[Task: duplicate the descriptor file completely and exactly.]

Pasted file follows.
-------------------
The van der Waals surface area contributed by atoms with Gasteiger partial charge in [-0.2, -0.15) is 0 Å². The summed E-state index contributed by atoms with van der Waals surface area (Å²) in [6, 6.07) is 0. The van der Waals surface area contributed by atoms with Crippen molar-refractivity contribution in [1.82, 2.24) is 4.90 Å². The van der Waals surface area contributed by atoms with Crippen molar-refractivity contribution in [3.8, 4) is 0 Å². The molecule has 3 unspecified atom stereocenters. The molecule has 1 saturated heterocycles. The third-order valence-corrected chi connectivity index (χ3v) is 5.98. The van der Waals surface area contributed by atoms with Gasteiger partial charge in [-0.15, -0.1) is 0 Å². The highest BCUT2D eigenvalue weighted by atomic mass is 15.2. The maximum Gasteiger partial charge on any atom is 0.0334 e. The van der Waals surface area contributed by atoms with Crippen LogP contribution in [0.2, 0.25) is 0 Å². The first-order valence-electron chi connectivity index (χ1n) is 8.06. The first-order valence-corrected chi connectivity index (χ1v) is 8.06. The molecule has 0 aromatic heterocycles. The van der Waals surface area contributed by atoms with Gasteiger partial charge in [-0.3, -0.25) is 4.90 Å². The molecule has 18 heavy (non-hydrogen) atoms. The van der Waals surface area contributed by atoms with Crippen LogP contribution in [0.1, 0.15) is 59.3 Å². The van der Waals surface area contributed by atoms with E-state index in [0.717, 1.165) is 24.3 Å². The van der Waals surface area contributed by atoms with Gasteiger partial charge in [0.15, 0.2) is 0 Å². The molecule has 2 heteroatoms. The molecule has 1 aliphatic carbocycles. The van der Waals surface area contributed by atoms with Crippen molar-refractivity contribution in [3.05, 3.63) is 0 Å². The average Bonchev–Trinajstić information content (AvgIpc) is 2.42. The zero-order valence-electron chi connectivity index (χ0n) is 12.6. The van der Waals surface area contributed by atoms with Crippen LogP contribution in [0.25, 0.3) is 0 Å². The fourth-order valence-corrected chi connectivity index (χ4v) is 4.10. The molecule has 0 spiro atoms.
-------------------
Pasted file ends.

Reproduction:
The van der Waals surface area contributed by atoms with Gasteiger partial charge in [-0.2, -0.15) is 0 Å². The summed E-state index contributed by atoms with van der Waals surface area (Å²) in [6, 6.07) is 0. The van der Waals surface area contributed by atoms with Crippen molar-refractivity contribution in [1.82, 2.24) is 4.90 Å². The van der Waals surface area contributed by atoms with Crippen molar-refractivity contribution in [3.8, 4) is 0 Å². The molecule has 3 unspecified atom stereocenters. The molecule has 1 saturated heterocycles. The third-order valence-corrected chi connectivity index (χ3v) is 5.98. The van der Waals surface area contributed by atoms with Gasteiger partial charge in [-0.15, -0.1) is 0 Å². The highest BCUT2D eigenvalue weighted by atomic mass is 15.2. The maximum Gasteiger partial charge on any atom is 0.0334 e. The van der Waals surface area contributed by atoms with Crippen LogP contribution in [0.2, 0.25) is 0 Å². The first-order valence-electron chi connectivity index (χ1n) is 8.06. The first-order valence-corrected chi connectivity index (χ1v) is 8.06. The molecule has 0 aromatic heterocycles. The van der Waals surface area contributed by atoms with Gasteiger partial charge in [-0.3, -0.25) is 4.90 Å². The molecule has 18 heavy (non-hydrogen) atoms. The van der Waals surface area contributed by atoms with Crippen LogP contribution in [0.1, 0.15) is 59.3 Å². The van der Waals surface area contributed by atoms with E-state index in [0.717, 1.165) is 24.3 Å². The van der Waals surface area contributed by atoms with Gasteiger partial charge in [0.15, 0.2) is 0 Å². The molecule has 2 heteroatoms. The molecule has 1 aliphatic carbocycles. The van der Waals surface area contributed by atoms with Crippen molar-refractivity contribution in [3.05, 3.63) is 0 Å². The average Bonchev–Trinajstić information content (AvgIpc) is 2.42. The zero-order valence-electron chi connectivity index (χ0n) is 12.6. The van der Waals surface area contributed by atoms with Crippen LogP contribution in [0.25, 0.3) is 0 Å². The fourth-order valence-corrected chi connectivity index (χ4v) is 4.10. The molecule has 0 spiro atoms.